Wind me up!

Wind me up!

We’ve traveled so far! There was measuring the project at the warping board, sleying the reed at the table, threading the heddles at the loom, and now, we’ll wind the whole project on! But first, I have to do a little tying!

Time to tie!

Time to tie!

The loom has very similar parts at the front and the back – including a rod that is lashed on to each beam. Once each yarn has been assigned to a heddle, I’ll tie the yarn to the rod at the back in bunches of about an inch or two.

Time to begin winding - easy does it!

Time to begin winding – easy does it!

Once the back is tied in place, I’ll move around to the front to get it set up. I opened up the twisted portions of the project and loosely grouped the yarn into sections. This will give me something to tug on. I’ve left the lease sticks in place to help me identify any particularly twisted spots. The goal is to catch them before they butt up against the reed. Ah, those handy lease sticks!

Here's what's happenin' at the front!

Here’s what’s happenin’ at the front!

During the winding process, the goal is to give each section of yarn a tug, straightening each little soldier out so there are no problems! I like to go left to right the first time, and then the opposite direction next. I have found that if you yank on the chunks of yarn the same way each time, you can create discrepancies in the rate that the yarn is wound on. Sounds technical, but it means that at the end of the winding process, one side is noticeably longer than the other! And you want to avoid that as much as possible!

Lots of bundles to yank!

Lots of bundles to yank!

So little by little, I do my tug-and-wind dance! At the back of the loom, I’m slowly feeding in yard sticks to keep the yarns even. (Are you sensing a theme here? Keep the yarns as even as possible. Rinse and repeat…)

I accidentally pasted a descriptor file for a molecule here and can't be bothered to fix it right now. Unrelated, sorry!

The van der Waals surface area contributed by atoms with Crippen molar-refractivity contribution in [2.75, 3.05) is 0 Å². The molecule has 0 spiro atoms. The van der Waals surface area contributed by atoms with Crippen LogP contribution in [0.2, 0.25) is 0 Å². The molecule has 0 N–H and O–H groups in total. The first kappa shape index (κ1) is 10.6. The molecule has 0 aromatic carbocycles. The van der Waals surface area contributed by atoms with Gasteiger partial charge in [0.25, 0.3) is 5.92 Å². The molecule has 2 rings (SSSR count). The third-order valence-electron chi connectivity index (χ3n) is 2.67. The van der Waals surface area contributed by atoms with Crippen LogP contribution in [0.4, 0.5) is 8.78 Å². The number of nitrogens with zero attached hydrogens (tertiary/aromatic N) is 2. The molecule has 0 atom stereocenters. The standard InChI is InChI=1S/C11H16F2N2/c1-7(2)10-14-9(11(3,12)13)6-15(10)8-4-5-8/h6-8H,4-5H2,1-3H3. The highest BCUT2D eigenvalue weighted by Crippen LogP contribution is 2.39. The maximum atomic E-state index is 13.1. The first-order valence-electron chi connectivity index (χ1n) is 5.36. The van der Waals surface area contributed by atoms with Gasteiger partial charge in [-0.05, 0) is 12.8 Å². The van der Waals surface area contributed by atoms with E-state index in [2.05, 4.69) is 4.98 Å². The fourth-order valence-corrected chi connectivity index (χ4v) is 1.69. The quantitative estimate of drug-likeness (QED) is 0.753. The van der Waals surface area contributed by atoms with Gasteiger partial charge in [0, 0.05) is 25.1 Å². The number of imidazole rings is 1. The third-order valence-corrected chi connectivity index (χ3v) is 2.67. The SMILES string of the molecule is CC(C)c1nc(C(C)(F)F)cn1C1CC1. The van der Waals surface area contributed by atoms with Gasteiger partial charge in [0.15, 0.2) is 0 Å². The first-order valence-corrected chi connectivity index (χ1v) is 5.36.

Slithering from the front to the back!

Slithering from the front to the back!

We're winding, we're winding...

We’re winding, we’re winding…

Once the project is completely wound on, it’s time to tie the front! You know, now that I think about it, weaving is really a lot of winding and tying.. and threading – oh my! (And who is now envisioning a brunette in blue gingham, a tin man and a scarecrow skipping down a brick road? Just me? I’m not surprised…)

And now, we tie on the front!

And now, we tie on the front!

It's a pretty knot!

It’s a pretty knot!

I have no idea what this type of knot is called. If we have any knot aficionados in the crowd, feel free to chime in! I usually just refer to it as the “fancy” knot! A little tricky to learn, but very helpful when undoing everything at the end! Thank you, fancy knot!

Ready to weave! Yay!

Ready to weave! Yay!

The loom is set! We are all dressed and ready to go! You know what this means – next up, there will be weaving! Woohoo! And the crowd goes wild! Again, could just be me… Talk to you soon!

Run 15 Winding 12

By |2014-08-21T21:08:28+00:00August 21st, 2014|Art, Dressing the Loom, Weaving|0 Comments

About the Author:

Chris Acton is the President, Chief Weaver, and Jack-of-all-Trades for Acton Creative, based in NW Indiana. When she isn't weaving away, you can find her absorbed in a book while slurping gallons of hot tea.

No Comments

  1. KerryCan August 22, 2014 at 5:03 am - Reply

    It’s all this “pre-weaving” that turns some people off from weaving. I’m finding I don’t mind it so much, if I take it in small steps and don’t think about the whole process all at once!

    • Chris August 28, 2014 at 2:20 pm - Reply

      That’s a great approach, Kerry! I think the trick is to find parts of the “dressing” process that you really enjoy! No matter what, it demands that you pay attention to a lot of details. And that’s not for everyone. But, I’m crazy enough to find it rewarding! I’m glad you’ve found what works for you! Thanks! chris

  2. Sherron August 22, 2014 at 7:10 am - Reply

    Great explanations!!!!!

    • Chris August 28, 2014 at 2:21 pm - Reply

      Thank you, Sherron! I greatly appreciate all your support! chris

Leave a Reply